# How long is england coast?

• eljose79
In summary: Does this mean that the fractal dimensions obtained from the Richardson plot may vary with the linear scale of measurement?In summary, the conversation discusses the possibility of assigning a metric to define distances for curves that exhibit fractal behavior. The concept of fractal dimension is introduced, which is a measure of how a fractal object scales when enlarged by a factor. It is pointed out that real-world fractals have a limited range of scales and do not exhibit fractal behavior at the atomic scale. The conversation also touches on the relationship between fractals and linear quantum mechanics, and the potential role of Planck's constant in fractal behavior. Finally, the topic of calculating fractal dimensions using the Richardson plot is discussed, with the understanding that these

#### eljose79

assuming its coastline is given by a (fractal) nowhere differentiable but continuous function...so the expresion for distance integral ds**2=1+(y´)**2 is not valid?..in fact..how do you meassure a fractal distance, surface or volume?.

-Can you assign a metric to define distances if curves are fractals?...could we construct with that metric integrals or derivativess?.

AFAIK, a fractal has the following property:

The fractal is made of n parts which, enlarged by a factor s (scale), equal the original.
We know this from normal geometry:
Length of line (1-dimensional): n = s
Area of figure (2-dim): n = s^2
Volume of body (3-dim): n = s^3

We could generalize n = s^d, where d is the 'dimension',
yielding d = ln(n)/ln(s).

Now take e.g. Koch's fractal which has n = 4, s = 3.
You get d ~ 1.262
which is not an integer, but a 'fraction'.
That's why it's called a fractal . Having 'fractal dimension'.

From this it follows that the volume (length, area,...) of Koch's fractal cannot be measured in meters, nor m^2, ... Instead, the appropriate unit to use would be m^1.262... which makes no sense really.

Forget England's coast, that's a bad example. It doesn't have the property required from a fractal.

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You probably need to define a "depth" for the fractals. A limit to how far you can zoom in. I've never studied it though.

When dealing with fractals in real life, it is often wise to use a band limit (the 'depth') to limit how fine the fractal gets. A pure fractal coastline by definition has infinite length. However a real one would have some other lenght, given by the number of smallest sized increments that exist along the perimiter of the coastline, which in turn are determined by the exact specifications of your band limit.

An interesting point comes up. With Koch's fractal, Serpinski's triangle or the Cantor set, an exact scale factor may easily be specified. Is it possible to show for fractals in general that a one-to-one mapping exists which replicates precisely the fractal between different scales?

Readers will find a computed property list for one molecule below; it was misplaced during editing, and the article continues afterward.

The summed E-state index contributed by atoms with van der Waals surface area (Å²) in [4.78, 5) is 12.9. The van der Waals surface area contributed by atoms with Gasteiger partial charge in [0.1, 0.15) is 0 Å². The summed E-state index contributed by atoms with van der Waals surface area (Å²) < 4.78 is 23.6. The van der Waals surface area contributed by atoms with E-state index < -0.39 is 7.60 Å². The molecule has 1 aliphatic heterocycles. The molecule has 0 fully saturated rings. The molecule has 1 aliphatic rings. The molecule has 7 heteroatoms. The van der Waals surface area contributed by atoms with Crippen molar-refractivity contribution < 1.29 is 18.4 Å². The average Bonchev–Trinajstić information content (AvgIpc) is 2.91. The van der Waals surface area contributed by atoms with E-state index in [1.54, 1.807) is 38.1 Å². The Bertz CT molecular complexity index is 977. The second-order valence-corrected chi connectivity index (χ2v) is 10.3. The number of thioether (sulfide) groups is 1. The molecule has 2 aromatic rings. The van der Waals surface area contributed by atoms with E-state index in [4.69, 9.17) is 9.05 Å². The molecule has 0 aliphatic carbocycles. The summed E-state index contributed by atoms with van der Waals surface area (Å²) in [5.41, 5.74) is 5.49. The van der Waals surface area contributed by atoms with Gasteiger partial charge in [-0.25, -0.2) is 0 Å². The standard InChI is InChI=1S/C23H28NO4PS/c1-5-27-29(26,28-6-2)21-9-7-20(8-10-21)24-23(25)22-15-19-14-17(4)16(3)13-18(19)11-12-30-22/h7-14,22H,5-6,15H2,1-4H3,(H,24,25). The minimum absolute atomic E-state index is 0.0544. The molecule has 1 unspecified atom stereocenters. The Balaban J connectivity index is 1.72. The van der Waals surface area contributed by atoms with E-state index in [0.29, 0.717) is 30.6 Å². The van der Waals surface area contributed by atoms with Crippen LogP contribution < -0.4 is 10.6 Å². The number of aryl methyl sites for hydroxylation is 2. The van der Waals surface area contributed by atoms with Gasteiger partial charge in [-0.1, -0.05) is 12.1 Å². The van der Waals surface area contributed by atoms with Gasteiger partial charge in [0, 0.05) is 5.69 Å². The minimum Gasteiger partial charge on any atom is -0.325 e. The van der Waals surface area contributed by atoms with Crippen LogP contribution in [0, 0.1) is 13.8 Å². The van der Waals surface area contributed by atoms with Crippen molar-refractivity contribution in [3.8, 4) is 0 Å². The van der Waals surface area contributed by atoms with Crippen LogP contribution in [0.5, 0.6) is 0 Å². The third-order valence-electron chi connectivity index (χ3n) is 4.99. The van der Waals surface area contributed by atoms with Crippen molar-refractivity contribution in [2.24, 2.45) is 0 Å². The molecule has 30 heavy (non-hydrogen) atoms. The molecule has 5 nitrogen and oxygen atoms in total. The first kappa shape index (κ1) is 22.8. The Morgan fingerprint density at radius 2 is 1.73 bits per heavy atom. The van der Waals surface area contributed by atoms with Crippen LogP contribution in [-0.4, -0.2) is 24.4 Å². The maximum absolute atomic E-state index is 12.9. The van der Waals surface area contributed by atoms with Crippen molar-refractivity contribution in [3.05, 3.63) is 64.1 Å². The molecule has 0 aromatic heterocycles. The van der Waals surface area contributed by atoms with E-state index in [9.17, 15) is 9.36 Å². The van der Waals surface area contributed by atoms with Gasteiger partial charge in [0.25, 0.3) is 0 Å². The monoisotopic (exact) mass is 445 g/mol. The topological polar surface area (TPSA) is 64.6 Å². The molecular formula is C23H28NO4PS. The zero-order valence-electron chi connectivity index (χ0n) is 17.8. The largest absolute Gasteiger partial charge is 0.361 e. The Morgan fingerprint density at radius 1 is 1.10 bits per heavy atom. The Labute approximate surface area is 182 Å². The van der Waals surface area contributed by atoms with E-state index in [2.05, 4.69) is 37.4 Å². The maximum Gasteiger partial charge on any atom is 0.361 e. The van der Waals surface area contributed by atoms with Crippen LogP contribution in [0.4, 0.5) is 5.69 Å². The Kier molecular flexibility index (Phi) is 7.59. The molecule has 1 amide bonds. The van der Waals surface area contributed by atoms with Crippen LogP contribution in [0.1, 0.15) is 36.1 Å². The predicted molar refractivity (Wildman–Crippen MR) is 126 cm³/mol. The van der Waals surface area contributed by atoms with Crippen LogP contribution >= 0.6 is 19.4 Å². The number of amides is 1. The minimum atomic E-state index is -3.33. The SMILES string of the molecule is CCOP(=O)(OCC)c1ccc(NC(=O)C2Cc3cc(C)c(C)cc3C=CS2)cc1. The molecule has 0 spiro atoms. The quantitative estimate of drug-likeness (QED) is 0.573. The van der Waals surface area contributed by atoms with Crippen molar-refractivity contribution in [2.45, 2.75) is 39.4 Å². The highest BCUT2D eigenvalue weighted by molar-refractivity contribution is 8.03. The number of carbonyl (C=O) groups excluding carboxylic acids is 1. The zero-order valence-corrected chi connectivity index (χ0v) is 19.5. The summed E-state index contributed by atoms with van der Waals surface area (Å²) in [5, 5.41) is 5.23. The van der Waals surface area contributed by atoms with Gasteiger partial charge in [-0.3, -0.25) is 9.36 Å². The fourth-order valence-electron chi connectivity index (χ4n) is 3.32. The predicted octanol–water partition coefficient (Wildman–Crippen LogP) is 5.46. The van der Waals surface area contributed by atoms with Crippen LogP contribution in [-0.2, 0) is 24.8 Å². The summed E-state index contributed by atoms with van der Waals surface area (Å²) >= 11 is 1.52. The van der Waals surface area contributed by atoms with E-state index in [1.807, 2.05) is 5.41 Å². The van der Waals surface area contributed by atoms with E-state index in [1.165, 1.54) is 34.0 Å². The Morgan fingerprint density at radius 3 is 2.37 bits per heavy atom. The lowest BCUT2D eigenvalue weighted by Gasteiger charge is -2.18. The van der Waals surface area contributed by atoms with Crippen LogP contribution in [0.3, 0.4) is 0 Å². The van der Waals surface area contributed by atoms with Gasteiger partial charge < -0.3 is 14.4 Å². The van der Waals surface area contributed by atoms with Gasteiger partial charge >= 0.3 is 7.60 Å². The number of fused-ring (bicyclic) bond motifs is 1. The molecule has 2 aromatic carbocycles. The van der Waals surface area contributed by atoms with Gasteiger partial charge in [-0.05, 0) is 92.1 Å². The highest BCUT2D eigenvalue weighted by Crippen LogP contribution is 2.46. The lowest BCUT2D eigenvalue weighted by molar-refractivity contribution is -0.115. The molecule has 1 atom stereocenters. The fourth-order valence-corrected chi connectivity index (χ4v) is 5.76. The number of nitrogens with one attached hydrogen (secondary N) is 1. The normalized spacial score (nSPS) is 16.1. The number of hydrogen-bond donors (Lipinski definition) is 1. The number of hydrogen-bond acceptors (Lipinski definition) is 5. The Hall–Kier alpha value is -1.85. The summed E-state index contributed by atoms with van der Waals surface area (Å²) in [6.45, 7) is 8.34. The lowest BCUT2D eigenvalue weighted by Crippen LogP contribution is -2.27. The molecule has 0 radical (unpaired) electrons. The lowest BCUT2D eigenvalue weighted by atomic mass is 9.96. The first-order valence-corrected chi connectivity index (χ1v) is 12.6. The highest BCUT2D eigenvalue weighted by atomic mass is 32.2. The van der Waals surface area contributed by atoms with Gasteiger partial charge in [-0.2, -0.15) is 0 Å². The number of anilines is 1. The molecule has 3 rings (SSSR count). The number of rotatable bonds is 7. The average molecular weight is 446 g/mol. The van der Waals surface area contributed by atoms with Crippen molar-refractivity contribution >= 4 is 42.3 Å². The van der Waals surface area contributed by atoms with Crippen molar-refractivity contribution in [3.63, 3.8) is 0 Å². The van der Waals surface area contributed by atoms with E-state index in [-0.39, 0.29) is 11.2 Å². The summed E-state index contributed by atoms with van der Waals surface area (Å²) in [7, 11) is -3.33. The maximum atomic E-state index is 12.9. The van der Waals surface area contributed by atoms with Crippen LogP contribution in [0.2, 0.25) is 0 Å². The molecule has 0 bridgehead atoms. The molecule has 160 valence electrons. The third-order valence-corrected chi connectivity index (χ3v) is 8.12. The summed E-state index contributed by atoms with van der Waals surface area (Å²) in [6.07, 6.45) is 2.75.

Originally posted by Loren Booda
Is it possible to show for fractals in general that a one-to-one mapping exists which replicates precisely the fractal between different scales?

It depends on whether you mean ideal fractals or anything which exhibits fractal behvaiour?

As far as the original question ... what is the length of Englands coastline? This was the basis for the beginnings of fractal geometry. A guy called richardson examined the coastlines for different countries at different scales and plotted a graph of:

ln(coastline length) against ln(measuring stick)

See here for a richardson plot

It turns out that the UK has a fractal dimension of about 1.24. However as has been pointed out already the fractal behaviour of real world fractals (pseudo-fractals) only exists over a certain range of scales. What you usually find is that the linear relationship in the richardson plot would approach limits at the two measuring extremes i.e. measuring stick ~ size of the county or ~size of the smallest elements e.g. atoms. This is quite well documented (I have a paper which addresses this if anybody want's it - just let me know). As far as the length goes ... the length probably can be measured ... one just needs to have a measuring stick approx same size as the smallest elements. But there is probably not much point in doing that as it doesn't really tell you anything of value.

Anyhow that's enough of my ranting I hope this helps.

Also interesting that (pseudo)fractals should be based eventually on linear quantum mechanics. Is there a theory that shows how this can happen? Do all physical "fractals" exhibit (pseudo)scaling dependent in some regard on Planck's constant? Is it possible for (pseudo)linear behavior to be based on fractal origins?

Originally posted by Loren Booda
Also interesting that (pseudo)fractals should be based eventually on linear quantum mechanics. Is there a theory that shows how this can happen?

I'm not sure what you mean by this. Could you clarify?

Originally posted by Loren Booda
Do all physical "fractals" exhibit (pseudo)scaling dependent in some regard on Planck's constant?

Depends on the physical fractal. If you look at dendritic patterns such as diffusion limited aggregates then no. The scaling exponents are related to the process involved. So for example if you take the Koch curve then the fractal dimension is defined according to the motif you replace line segments with. This is why it can be calculated analyticaly. I suppose really planks constant comes in when you have a pseudo fractal extending all the way down to the atomic scale e.g. fracture surfaces. Typically though most real world fractal behaviour is limited to a range of scales and doesn't always extend down to the atomic scale.

sir-pinski:

Can fractals arise from a linear quantal medium? I. e., how can (pseudo?)fractals generate up from or down to the linear Schroedinger equation scale? As you mentioned, all physical "fractals" may actually be pseudofractals.